Some Helpful Reading Strategies
Close Reading and Connecting to the Text
This strategy is used by literary critics to illuminate different texts. The focus tends to be on the language, form, and overall theme or meaning.
The goal is to make you thoughtful readers that can analyze, connect, and find a deeper meaning with various forms of writing.
Three Ways to Connect to a Text
Close Reading Helps...
From each reading, find a word, phrase, theme, idea, etc. that you can connect to (remember the three major ways to connect)
The response should...
Close Reading of poetry follows a similar process in drawing out meaning and connections. However, there is also a focus on the form and language used, with an analysis of its contribution to meaning. For more information check out this website on close reading and the video below "How To Do A Close Reading of a Poem".
Do you need an example?
Information from Purdue OWL
In many situations, you will not have to provide the level of detail that the original writer did. At such times, you should summarize, or remove minor details. Here’s an example:
Example: Overall, the first two quarters of 2008 have been profitable to the company. Nineteen of twenty departments report cutting costs at least twenty percent, and sales from fifteen departments have risen five percent, or about $5 million. Despite these positive developments, most department heads believe that they will not be able to maintain these levels for the remainder of the year.
Revision: The company has driven profits from January to June of 2008, but the rest of the year is not expected to be as good.
Unlike paraphrasing, the basic order of the original text is maintained. However, some words have been changed to close synonyms. When summarizing, avoid cutting too much important information.
The 100% Rule
When reading, you will not know every single word. If you had to use a dictionary to look up each word you don’t know, you would read very, very slowly. In fact, it is not necessary to understand every word you read. Many words can be skipped, especially adjectives and adverbs.
Read a paragraph, skipping the words you don’t know. If you can understand the general meaning of the paragraph, then don’t worry! Remember, you don’t need to know 100% of the words.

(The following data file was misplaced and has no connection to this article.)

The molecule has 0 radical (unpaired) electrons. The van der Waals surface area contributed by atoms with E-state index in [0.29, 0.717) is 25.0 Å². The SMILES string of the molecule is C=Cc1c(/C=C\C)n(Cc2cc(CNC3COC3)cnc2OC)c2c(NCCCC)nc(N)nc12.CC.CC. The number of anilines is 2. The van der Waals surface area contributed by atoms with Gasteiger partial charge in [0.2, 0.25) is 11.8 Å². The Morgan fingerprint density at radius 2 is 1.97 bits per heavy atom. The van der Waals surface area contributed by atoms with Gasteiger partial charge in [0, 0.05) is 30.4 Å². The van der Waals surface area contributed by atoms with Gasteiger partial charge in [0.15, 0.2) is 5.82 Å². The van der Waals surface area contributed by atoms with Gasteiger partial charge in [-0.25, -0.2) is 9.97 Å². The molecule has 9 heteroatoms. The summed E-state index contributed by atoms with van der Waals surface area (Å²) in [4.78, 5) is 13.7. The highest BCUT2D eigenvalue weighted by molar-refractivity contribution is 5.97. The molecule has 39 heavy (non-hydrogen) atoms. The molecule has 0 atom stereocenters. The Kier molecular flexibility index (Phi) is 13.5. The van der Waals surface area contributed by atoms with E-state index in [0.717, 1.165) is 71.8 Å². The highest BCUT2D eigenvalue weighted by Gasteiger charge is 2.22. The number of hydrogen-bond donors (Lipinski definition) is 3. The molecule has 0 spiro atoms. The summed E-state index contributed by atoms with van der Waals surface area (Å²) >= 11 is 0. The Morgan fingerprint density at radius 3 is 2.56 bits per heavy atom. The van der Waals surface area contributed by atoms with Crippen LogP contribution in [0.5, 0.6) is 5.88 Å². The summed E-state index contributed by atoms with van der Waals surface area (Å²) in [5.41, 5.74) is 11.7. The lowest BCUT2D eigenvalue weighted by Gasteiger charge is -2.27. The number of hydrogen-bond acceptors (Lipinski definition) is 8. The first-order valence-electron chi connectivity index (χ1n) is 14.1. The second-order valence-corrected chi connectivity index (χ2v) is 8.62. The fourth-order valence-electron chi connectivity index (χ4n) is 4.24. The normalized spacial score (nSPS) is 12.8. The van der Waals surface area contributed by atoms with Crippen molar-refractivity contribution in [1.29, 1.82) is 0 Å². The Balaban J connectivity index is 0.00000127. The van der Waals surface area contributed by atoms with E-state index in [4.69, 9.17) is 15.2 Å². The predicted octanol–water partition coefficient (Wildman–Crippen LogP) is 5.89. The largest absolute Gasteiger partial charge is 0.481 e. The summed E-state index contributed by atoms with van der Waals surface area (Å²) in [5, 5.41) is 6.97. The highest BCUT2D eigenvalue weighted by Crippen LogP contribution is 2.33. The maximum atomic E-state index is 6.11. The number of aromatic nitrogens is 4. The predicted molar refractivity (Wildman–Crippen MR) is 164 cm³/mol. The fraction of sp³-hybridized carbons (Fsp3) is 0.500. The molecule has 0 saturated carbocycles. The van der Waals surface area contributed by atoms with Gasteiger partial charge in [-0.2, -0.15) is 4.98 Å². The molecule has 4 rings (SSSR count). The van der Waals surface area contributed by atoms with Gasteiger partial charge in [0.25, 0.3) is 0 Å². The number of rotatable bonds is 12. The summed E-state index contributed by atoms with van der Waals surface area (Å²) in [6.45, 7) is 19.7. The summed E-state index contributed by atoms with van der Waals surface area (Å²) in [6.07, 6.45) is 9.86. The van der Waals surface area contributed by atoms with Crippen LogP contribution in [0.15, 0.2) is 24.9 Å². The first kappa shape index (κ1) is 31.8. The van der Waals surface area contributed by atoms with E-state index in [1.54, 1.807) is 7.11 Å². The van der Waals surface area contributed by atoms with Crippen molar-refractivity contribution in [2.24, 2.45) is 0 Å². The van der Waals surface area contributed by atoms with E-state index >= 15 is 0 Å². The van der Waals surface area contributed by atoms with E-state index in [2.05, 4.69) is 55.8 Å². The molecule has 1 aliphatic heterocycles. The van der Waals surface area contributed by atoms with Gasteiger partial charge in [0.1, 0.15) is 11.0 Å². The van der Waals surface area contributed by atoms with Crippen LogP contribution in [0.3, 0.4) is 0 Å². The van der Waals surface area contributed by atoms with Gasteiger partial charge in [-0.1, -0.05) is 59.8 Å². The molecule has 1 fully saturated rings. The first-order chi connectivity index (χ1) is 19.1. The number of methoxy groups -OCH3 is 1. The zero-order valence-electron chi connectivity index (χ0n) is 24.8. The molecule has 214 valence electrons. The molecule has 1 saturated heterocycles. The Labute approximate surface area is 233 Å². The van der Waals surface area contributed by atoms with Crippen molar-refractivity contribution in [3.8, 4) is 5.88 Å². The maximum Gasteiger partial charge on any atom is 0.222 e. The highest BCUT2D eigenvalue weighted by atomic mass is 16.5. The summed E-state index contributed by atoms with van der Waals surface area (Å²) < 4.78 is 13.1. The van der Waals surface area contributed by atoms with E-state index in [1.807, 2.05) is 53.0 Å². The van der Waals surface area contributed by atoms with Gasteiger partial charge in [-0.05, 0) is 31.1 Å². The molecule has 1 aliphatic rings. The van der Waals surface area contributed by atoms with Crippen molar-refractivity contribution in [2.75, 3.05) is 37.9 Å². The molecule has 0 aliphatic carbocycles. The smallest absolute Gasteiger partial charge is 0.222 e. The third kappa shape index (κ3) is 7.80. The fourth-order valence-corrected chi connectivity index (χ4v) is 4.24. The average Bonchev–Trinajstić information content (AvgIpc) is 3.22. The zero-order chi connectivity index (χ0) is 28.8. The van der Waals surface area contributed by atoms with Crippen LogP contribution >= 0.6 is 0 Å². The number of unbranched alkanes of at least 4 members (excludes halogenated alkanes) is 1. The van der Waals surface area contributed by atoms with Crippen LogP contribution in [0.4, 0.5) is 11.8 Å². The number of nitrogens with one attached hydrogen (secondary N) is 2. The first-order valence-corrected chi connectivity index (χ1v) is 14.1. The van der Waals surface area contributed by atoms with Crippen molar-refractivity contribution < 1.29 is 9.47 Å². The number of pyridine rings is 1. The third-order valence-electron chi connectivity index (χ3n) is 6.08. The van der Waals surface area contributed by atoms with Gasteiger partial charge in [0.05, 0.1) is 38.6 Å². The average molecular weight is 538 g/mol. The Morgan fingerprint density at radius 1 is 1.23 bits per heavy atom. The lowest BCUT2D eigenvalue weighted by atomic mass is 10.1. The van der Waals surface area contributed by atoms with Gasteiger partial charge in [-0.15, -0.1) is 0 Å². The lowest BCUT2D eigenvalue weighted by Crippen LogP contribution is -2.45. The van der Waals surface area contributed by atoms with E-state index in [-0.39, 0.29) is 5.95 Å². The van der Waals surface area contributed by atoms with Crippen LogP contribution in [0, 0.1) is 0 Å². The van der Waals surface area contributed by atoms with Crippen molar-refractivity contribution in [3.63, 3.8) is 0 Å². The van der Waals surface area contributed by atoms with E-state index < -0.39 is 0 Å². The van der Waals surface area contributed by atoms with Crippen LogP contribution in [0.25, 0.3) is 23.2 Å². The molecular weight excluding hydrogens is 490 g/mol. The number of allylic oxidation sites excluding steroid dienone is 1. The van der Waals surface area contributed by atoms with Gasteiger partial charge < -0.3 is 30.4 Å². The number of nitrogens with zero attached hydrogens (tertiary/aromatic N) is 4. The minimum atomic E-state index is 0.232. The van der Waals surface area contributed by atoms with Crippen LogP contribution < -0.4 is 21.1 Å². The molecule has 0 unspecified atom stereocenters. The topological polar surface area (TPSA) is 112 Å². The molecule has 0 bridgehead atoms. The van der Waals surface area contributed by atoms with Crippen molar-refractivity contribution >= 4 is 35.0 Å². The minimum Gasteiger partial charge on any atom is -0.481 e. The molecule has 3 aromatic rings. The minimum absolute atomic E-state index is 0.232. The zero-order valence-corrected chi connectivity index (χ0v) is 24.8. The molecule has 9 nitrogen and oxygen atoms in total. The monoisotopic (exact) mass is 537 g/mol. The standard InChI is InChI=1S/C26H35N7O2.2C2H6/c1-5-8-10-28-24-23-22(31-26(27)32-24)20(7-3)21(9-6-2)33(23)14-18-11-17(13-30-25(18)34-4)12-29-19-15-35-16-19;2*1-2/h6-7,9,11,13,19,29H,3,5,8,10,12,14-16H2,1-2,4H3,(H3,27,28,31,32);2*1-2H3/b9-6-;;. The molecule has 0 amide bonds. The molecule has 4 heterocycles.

Talk to the Text
This strategy is designed for independent engagement with a text to improve comprehension, draw connections, and create more enriching discussions about a topic or text.
When reading a text write in the margins, make notes, designate unfamiliar vocabulary, ask questions, and make comments and predictions.
The ability to create questions from a text that you read can demonstrate a deeper level of engagement and force a read to dig into the basic information as well as a broader connection.
After reading a given text generate a list of basic, or surface level questions. These are questions that have specific answers that can be found in the text. Next, create a list of critical thinking, or broader questions. These are questions that do not have one correct answer. They are questions that allow for people discuss and the contribution of multiple perspectives.
If you are reading with a group, pool your questions and go around asking your peers questions and facilitate a discussion around the text.
Chunking helps when approaching more informational and even complex academic articles/texts. It is very easy to read a text and realize that you are comprehending any of the information. Chunking forces you to check your understanding periodically while reading.
Before you read break the text up into several sections. After you complete each chunk complete to following steps before moving on to the next one.
When reading certain texts, especially media/news articles, it is important to recognize and consider the different perspectives and biases represented.
When researching a topic using news articles, search multiple sources and analyze multiple articles.
After reading each article:
After reading multiple sources of information, review and reflect on the perspectives and the potential biases about the topic. Consider, as well, the perspectives that are lacking from the conversation. Your next step would be to find those perspectives to gain a more developed, well-rounded understanding.
Resources on Plagiarism